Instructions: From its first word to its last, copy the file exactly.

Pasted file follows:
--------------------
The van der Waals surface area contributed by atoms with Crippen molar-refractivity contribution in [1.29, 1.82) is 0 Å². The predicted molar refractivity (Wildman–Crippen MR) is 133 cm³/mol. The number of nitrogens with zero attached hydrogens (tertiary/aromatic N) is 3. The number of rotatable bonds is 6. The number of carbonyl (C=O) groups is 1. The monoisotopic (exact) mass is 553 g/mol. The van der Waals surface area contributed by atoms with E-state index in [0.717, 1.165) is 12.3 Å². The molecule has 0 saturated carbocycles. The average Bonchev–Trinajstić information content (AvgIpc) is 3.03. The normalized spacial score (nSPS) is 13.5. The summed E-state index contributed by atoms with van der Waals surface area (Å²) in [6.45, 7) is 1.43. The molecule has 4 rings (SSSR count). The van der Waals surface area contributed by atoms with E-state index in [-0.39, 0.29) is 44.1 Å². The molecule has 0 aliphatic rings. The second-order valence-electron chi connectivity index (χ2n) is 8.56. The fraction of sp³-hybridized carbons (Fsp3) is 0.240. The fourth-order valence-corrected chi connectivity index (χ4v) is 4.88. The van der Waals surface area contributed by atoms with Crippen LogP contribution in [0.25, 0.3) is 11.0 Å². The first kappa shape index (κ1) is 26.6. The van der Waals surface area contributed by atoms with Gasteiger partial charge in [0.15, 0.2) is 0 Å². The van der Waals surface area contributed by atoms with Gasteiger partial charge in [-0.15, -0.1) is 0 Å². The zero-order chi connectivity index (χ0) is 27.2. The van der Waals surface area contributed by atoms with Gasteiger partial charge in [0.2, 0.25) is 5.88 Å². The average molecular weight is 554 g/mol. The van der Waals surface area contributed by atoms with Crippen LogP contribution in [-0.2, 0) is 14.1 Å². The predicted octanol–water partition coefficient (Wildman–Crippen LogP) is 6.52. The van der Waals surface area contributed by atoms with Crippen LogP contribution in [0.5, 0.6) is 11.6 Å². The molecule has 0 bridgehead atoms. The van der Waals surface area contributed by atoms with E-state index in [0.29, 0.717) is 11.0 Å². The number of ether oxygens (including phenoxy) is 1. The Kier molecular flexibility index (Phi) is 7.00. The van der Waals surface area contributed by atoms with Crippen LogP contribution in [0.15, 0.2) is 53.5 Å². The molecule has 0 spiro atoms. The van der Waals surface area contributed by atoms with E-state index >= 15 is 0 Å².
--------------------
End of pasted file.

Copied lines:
The van der Waals surface area contributed by atoms with Crippen molar-refractivity contribution in [1.29, 1.82) is 0 Å². The predicted molar refractivity (Wildman–Crippen MR) is 133 cm³/mol. The number of nitrogens with zero attached hydrogens (tertiary/aromatic N) is 3. The number of rotatable bonds is 6. The number of carbonyl (C=O) groups is 1. The monoisotopic (exact) mass is 553 g/mol. The van der Waals surface area contributed by atoms with E-state index in [0.717, 1.165) is 12.3 Å². The molecule has 0 saturated carbocycles. The average Bonchev–Trinajstić information content (AvgIpc) is 3.03. The normalized spacial score (nSPS) is 13.5. The summed E-state index contributed by atoms with van der Waals surface area (Å²) in [6.45, 7) is 1.43. The molecule has 4 rings (SSSR count). The van der Waals surface area contributed by atoms with E-state index in [-0.39, 0.29) is 44.1 Å². The molecule has 0 aliphatic rings. The second-order valence-electron chi connectivity index (χ2n) is 8.56. The fraction of sp³-hybridized carbons (Fsp3) is 0.240. The fourth-order valence-corrected chi connectivity index (χ4v) is 4.88. The van der Waals surface area contributed by atoms with Crippen LogP contribution in [0.25, 0.3) is 11.0 Å². The first kappa shape index (κ1) is 26.6. The van der Waals surface area contributed by atoms with Gasteiger partial charge in [0.15, 0.2) is 0 Å². The van der Waals surface area contributed by atoms with Gasteiger partial charge in [-0.15, -0.1) is 0 Å². The zero-order chi connectivity index (χ0) is 27.2. The van der Waals surface area contributed by atoms with Gasteiger partial charge in [0.2, 0.25) is 5.88 Å². The average molecular weight is 554 g/mol. The van der Waals surface area contributed by atoms with Crippen LogP contribution in [-0.2, 0) is 14.1 Å². The predicted octanol–water partition coefficient (Wildman–Crippen LogP) is 6.52. The van der Waals surface area contributed by atoms with Crippen LogP contribution in [0.5, 0.6) is 11.6 Å². The molecule has 0 bridgehead atoms. The van der Waals surface area contributed by atoms with E-state index in [0.29, 0.717) is 11.0 Å². The number of ether oxygens (including phenoxy) is 1. The Kier molecular flexibility index (Phi) is 7.00. The van der Waals surface area contributed by atoms with Crippen LogP contribution in [0.15, 0.2) is 53.5 Å². The molecule has 0 spiro atoms. The van der Waals surface area contributed by atoms with E-state index >= 15 is 0 Å².